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Re: fragment identifiers

From: Graham Klyne <GK@ninebynine.org>
Date: Tue, 11 Nov 2003 11:24:39 +0000
Message-Id: <>
To: Martin Duerst <duerst@w3.org>
Cc: me@aaronsw.com, "Eric Prud'hommeaux" <eric@w3.org>, w3c-rdfcore-wg@w3.org

The deleted I-D appears to be a mistake.  I've just sent a message to the 
I-D editor, but due to the IETF meeting in progress it may not be seen for 
a while.

Anyway, my understanding and recollection is that the MIME type 
registration does refer to the Concepts document.

I'll digest and contemplate the other points separately.


At 02:40 10/11/03 -0500, Martin Duerst wrote:

>Dear RDF WG,
>This is a slightly late, personal, last call comment, about section 7
>(Fragment Identifiers) of the Concepts document.
>I have been reading this several times, and have been thinking about
>it for quite a while, but don't think I can tell you exactly how I think
>it should work. But I have a few comments for improvement.
>Please note that this is not about topics such as 'meaning of URIs'
>(although at some places, it may look like it gets near to it),
>it's more technical.
>1) Given the central role of the Concepts document for RDF, and the
>    central role of URIrefs, including fragment identifiers, for RDF, I think
>    it's not a good idea to have draft-swartz-rdfcore-rdfxml-mediatype-xx.txt
>    define how fragment identifiers work, and the Concepts draft refer
>    to it. It should be the other way round.
>    [W3C is working together with the IETF on being able to include
>     MIME type registrations directly in W3C Recs, and depending on
>     timing, that may happen for RDF, but that still leaves the
>     question of where in the document the fragment identifiers
>     would be defined.
>     In addition, it seems the draft has expired. At
>     I get:
>        >>>>
>        This Internet-Draft has been deleted. Unrevised documents placed 
> in the
>        Internet-Drafts directories have a maximum life of six months. After
>        that time, they are deleted. This Internet-Draft was not published as
>        an RFC.
>        Internet-Drafts are not an archival document series, and expired
>        drafts, such as this one, are not available; please do not ask for
>        copies... they are not available. The Secretariat does not have
>        information as to future plans of the authors or working groups 
> WRT the
>        deleted Internet-Draft.
>        For more information or a copy of the document, contact the author 
> directly.
>        Draft Author(s):
>        A. Swartz: me@aaronsw.com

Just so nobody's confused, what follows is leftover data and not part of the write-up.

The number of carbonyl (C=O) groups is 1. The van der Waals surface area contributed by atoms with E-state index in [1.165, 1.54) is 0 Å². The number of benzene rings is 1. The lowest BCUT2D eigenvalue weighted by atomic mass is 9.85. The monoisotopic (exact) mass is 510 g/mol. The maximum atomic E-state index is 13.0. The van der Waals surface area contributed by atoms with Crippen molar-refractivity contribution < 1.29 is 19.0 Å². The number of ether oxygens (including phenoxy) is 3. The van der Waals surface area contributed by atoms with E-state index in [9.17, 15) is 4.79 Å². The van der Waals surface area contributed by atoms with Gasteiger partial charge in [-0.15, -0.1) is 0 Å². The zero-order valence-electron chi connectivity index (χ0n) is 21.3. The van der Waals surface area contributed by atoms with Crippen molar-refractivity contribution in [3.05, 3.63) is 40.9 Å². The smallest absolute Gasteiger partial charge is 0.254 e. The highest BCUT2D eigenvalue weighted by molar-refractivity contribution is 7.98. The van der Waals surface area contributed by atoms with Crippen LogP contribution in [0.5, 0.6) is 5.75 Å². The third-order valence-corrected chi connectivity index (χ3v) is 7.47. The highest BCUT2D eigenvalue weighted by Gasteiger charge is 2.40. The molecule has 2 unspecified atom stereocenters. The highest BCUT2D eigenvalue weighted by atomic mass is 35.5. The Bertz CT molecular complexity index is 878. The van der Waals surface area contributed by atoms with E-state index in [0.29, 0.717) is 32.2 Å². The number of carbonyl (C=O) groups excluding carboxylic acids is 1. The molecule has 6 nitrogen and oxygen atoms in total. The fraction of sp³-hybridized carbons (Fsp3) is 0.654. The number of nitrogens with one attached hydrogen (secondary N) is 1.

>        >>>>
>        That makes it difficult to comment on some aspects, but I'll try
>        anyway.
>    ]
>2) The section should not use namespace notation (eg:someurl#frag), because
>    it is confusing (there is no place in actual RDF/XML, for example, where
>    a qname with a fragid can appear).
>3) The section should talk about other media types and other potential
>    rdf formats. For RDF to work, I think that all media types that encode
>    RDF data have to use the same conventions for fragment identifiers.
>    This may be done in a rather cursory fashion, but it shouldn't be
>    left out, to avoid the impression that each potential new type
>    would be totally free to use different #fragid semantics.
>4) As a special case of 3), and more in need of actual spec language, is
>    the case of RDF fragments embedded in other media types. A typical
>    example would be image/svg+xml. It has its own rules for fragment
>    identifiers, but it should say that the RDF fragments it may include
>    should be interpreted (including fragment ids) according to the rules
>    of RDF. Section 7 should say something to that effect, in a general
>    way, but clear and easy enough for other specs to pick it up. This
>    may also include some discussion about the case that a fagment id
>    is used both in the RDF part and in the e.g. SVG part of a document.
>    The advice for this case should be that this is a  bad idea unless
>    the RDF with that ID is metadata about the SVG with that id.
>5) In connection with 4), the sentence "So when eg:someurl#frag is used
>    in an RDF document, eg:someurl is taken to designate some RDF document
>    (even when no such document can be retrieved)." should be modified
>    to take care of cases such as embedded RDF in image/svg+xml.
>6) editorial:
>    "(itself, at least, also any other Web retrievable URIs that it
>      may use, possibly including schema URIs and references to other
>      RDF documents)"
>    should read:
>    "(itself, at least, but also any other Web retrievable URIs that it
>      may use, possibly including schema URIs and references to other
>      RDF documents)"
>7) In general, the issues here point to the fact that simply saying
>    "a fragment identifier is defined by the MIME type of the document
>    pointed to" (not exactly what the text says, but what it is often
>    thought to say) is rather inaccurate. It is well known that the
>    function of URIs depends both on the context where they are found
>    and on the thing they point to. Obvious examples are <img src='...'/>,
>    style sheet links, and so on. This also applies to fragment identifiers.
>    As an example, it is the <a href='...'/> context that decides that
>    the target document should (usually) replace the current document,
>    and the browser should *jump to* what it manages to identify (based
>    on the mime type) as the fragment identifier.
>    [this may be something that the TAG may also have to pick up]
>Regards,    Martin.

Graham Klyne
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Received on Tuesday, 11 November 2003 08:04:56 UTC

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